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Ulnar Nerve Symptoms| Cubital Tunnel Region

Posted Mar 03 2009 2:17pm

Saturday, February 28, 2009 

It is well known that cubital tunnel syndrome frequently occurs in throwing athletes. The cause of cubital tunnel syndrome is considered to be mechanical stimuli on the ulnar nerve in the cubital tunnel. The hypothesis of the present cadaveric study was that the ulnar nerve is subjected to longitudinal strain in the cubital tunnel during the throwing motion.   

Four phases of throwing (stance, wind-up, middle cock-up, and early acceleration) were passively simulated in seven fresh-frozen transthoracic cadaveric specimens that were fixed in an upright position to allow free arm movement. In each throwing phase, the elbow was sequentially flexed from 45 degrees to 90 degrees to 120 degrees to maximum flexion. The longitudinal movement of and strain on the ulnar nerve were measured with use of a caliper and a strain gauge at the proximal aspects of both the cubital tunnel and the canal of Guyon.

The movement of the ulnar nerve at the proximal aspect of the cubital tunnel was significantly increased during all throwing phases with increased elbow flexion . An average maximum movement of 12.4 +/- 2.4 mm was recorded during the wind-up phase with maximum elbow flexion. The movement at the proximal aspect of the canal of Guyon was approximately two-thirds of that at the proximal aspect of the cubital tunnel.

The strain on the ulnar nerve at the proximal aspect of the cubital tunnel was significantly increased with elbow flexion in the stance, wind-up, and middle cock-up phases. An average maximum strain of 13.1% +/- 6.1% was recorded during the early acceleration phase with maximum elbow flexion. The strain at the proximal aspect of the canal of Guyon was approximately half of that at the proximal aspect of the cubital tunnel.   

In the present study, the maximum strain on the ulnar nerve during the acceleration phase was found to be close to the elastic and circulatory limits of the nerve. (Aoki M, Takasaki H, Muraki T, Uchiyama E, Murakami G, Yamashita T: Strain on the ulnar nerve at the elbow and wrist during throwing motion. Journal of Bone & Joint Surgery - American Volume. 87(11):2508-14, 2005.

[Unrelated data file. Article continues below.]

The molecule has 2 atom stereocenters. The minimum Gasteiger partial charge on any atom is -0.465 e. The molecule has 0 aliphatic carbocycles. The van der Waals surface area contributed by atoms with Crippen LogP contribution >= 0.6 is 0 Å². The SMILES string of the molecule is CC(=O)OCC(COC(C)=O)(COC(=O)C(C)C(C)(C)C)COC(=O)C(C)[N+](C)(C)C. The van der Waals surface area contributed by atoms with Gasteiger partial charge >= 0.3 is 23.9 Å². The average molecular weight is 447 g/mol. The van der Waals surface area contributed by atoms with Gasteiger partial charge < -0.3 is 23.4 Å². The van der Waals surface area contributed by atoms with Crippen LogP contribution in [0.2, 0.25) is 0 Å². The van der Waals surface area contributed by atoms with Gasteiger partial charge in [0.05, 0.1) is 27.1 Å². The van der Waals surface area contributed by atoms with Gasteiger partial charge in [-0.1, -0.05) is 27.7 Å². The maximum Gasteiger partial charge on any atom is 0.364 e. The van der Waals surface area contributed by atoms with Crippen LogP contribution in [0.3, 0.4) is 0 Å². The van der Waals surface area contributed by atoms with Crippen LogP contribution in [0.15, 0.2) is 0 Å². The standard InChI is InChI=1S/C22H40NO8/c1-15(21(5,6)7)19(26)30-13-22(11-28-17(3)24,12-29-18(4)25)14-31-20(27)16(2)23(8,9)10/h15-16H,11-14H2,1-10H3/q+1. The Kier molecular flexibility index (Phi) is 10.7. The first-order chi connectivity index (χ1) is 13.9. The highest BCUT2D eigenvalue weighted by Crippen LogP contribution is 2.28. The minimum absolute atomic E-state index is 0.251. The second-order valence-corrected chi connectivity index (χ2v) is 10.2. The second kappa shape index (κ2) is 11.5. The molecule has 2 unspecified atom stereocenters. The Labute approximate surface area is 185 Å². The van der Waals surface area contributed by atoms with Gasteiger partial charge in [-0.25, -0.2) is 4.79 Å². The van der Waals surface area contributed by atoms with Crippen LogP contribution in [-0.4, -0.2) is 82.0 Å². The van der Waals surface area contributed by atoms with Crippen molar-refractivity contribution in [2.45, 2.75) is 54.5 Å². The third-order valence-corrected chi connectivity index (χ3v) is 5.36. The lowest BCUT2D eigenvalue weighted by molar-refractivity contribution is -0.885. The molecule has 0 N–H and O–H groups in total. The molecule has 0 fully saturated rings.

This following study was performed to determine the occurrence, incidence, and relevance of the arcade of Struthers as a point of compression of the ulnar nerve at the elbow region.  The medial surface of the distal third of the arm was dissected in 60 limbs of frozen nonfixed cadavers, and the region was surveyed for the existence of musculotendinous and fibrous structures resembling an arch. When present, its appearance, extension, distance from the medial humeral epicondyle, and relation with the ulnar nerve were recorded.

A musculotendinous arcade, defined as arcade of Struthers, was identified in 8 limbs (13.5%). The extension of the arcade ranged from 2.5 to 5.0 cm (median 3.75 cm), and the distance between its distal limit and the medial humeral epicondyle ranged from 3 to 10 cm (median 6.82 cm).

No evidence of ulnar nerve compression was found in the specimens where an arcade was identified.  Although the use of the term arcade of Struthers seems to be historically incorrect, this relatively rare anatomical structure does exist. Well recognized as a potential secondary site of compression of the ulnar nerve at the elbow in patients submitted to anterior transposition surgery, its importance as a primary site of compression probably has been underestimated.( Siqueira MG, Martins RS The controversial arcade of Struthers: Surgical Neurology. 64 Suppl 1:S1:17-20; discussion S1:20-1, 2005).  

compression injuries, cubital tunnel region, elbow region, pain, repetitive strain, ulnar nerve
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